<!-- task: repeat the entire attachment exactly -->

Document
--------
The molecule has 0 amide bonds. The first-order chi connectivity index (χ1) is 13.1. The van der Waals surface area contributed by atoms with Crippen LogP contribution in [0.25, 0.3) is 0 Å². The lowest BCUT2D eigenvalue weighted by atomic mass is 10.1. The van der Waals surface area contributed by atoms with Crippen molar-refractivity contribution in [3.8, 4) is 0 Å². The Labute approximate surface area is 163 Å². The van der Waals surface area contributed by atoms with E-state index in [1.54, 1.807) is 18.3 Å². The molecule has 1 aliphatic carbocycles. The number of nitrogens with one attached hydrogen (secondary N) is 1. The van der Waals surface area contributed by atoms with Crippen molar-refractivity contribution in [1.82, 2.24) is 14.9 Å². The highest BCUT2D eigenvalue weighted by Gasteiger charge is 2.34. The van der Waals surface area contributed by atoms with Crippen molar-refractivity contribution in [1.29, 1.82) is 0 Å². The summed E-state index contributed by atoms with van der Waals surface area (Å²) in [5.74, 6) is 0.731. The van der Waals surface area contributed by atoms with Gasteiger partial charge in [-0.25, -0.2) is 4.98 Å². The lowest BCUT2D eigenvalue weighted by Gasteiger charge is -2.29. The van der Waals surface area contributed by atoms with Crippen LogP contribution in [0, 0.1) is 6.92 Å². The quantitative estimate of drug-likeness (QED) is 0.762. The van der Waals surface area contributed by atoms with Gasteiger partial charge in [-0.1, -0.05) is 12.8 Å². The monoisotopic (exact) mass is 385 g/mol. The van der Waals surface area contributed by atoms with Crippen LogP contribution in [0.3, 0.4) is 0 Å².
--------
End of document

The molecule has 0 amide bonds. The first-order chi connectivity index (χ1) is 13.1. The van der Waals surface area contributed by atoms with Crippen LogP contribution in [0.25, 0.3) is 0 Å². The lowest BCUT2D eigenvalue weighted by atomic mass is 10.1. The van der Waals surface area contributed by atoms with Crippen molar-refractivity contribution in [3.8, 4) is 0 Å². The Labute approximate surface area is 163 Å². The van der Waals surface area contributed by atoms with E-state index in [1.54, 1.807) is 18.3 Å². The molecule has 1 aliphatic carbocycles. The number of nitrogens with one attached hydrogen (secondary N) is 1. The van der Waals surface area contributed by atoms with Crippen molar-refractivity contribution in [1.82, 2.24) is 14.9 Å². The highest BCUT2D eigenvalue weighted by Gasteiger charge is 2.34. The van der Waals surface area contributed by atoms with Crippen molar-refractivity contribution in [1.29, 1.82) is 0 Å². The summed E-state index contributed by atoms with van der Waals surface area (Å²) in [5.74, 6) is 0.731. The van der Waals surface area contributed by atoms with Gasteiger partial charge in [-0.25, -0.2) is 4.98 Å². The lowest BCUT2D eigenvalue weighted by Gasteiger charge is -2.29. The van der Waals surface area contributed by atoms with Crippen LogP contribution in [0, 0.1) is 6.92 Å². The quantitative estimate of drug-likeness (QED) is 0.762. The van der Waals surface area contributed by atoms with Gasteiger partial charge in [-0.1, -0.05) is 12.8 Å². The monoisotopic (exact) mass is 385 g/mol. The van der Waals surface area contributed by atoms with Crippen LogP contribution in [0.3, 0.4) is 0 Å².